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Year : 2018  |  Volume : 38  |  Issue : 2  |  Page : 73-80

Model of coping strategies, resilience, psychological well-being, and perceived health among military personnel

1 Department of Nursing, Tri-Service General Hospital, Taipei, Taiwan
2 National Defense Medical Center, School of Nursing, Taipei, Taiwan

Correspondence Address:
Dr. Hui-Hsun Chiang
School of Nursing, National Defense Medical Center. No. 161, Sec. 6, Minquan E. Rd., Neihu Dist., Taipei 11490
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Source of Support: None, Conflict of Interest: None

DOI: 10.4103/jmedsci.jmedsci_60_17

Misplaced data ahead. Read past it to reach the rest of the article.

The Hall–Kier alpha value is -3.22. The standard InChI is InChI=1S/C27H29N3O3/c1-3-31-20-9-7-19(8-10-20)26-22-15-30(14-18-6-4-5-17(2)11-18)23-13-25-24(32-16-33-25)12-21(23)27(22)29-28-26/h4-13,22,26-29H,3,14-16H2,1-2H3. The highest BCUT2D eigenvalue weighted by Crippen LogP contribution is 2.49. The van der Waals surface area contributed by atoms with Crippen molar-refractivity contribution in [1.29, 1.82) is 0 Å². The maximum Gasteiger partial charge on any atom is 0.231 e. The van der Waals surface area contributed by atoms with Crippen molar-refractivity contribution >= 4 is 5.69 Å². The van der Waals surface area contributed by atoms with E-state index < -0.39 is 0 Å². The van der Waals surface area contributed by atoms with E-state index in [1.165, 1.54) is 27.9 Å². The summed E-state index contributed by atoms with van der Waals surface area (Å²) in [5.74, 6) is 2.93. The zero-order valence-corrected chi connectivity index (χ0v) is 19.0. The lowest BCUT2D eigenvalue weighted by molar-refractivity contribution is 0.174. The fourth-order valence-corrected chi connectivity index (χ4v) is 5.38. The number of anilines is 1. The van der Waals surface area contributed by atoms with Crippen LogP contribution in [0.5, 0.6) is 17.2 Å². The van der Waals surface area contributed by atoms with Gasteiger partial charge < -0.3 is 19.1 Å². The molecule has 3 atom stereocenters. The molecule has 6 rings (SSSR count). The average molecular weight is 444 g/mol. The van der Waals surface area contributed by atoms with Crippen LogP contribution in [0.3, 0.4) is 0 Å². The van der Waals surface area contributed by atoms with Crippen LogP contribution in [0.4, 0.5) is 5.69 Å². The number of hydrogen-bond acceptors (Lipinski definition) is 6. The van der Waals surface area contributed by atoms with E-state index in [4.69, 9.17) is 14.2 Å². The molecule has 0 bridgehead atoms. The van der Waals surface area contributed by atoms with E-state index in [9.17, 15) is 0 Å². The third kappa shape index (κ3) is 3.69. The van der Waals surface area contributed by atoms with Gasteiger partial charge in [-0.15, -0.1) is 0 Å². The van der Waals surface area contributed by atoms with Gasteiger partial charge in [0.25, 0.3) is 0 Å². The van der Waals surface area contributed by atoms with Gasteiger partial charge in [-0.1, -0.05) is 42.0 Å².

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Background: Military personnel are confronted with physiological and psychological changes caused by stress and exposure to trauma. Although resilience may be protective against psychopathology, very few studies have explored the relationships between the resilience and coping strategies. The study aims to assess how different coping strategies affect resilience, psychological well-being (PWB), and perceived health among military personnel. Subjects and Methods: This study was a cross-sectional survey. Nuclear, biological, and chemical (NBC) soldiers and nurses in the military medical center were recruited in Taiwan in November 2015. The survey comprised the Brief COPE Scale, Ryff's PWB Scale, and the Resilience Scale for Adults, which examined the relationships among coping strategies, PWB, resilience, and perceived health. Path analysis was applied. Results: We recruited 200 participants (145 male and 177 single) aged 24.6 ± 4.7 years (range, 18–46 years). Resilience (coefficient = 0.60, P < 0.001) and PWB (coefficient = 0.33, P < 0.001) were better when using more approach-oriented coping strategies and fewer avoidant coping strategies, whereas the opposite pattern was seen when using avoidant coping (coefficient = −0.31, P < 0.001 for resilience and coefficient = −.20, P < 0.1 for PWB). PWB significantly predicted perceived health (coefficient = 0.45, P < 0.001). Conclusions: Resilience is higher when positive approach-oriented coping strategies are used, which directly affects PWB, and in turn, predicts better-perceived health. Our conceptual model indicates that interventions designed to promote approach-oriented coping strategies may help military personnel develop improved resilience, PWB, and perceived health status.

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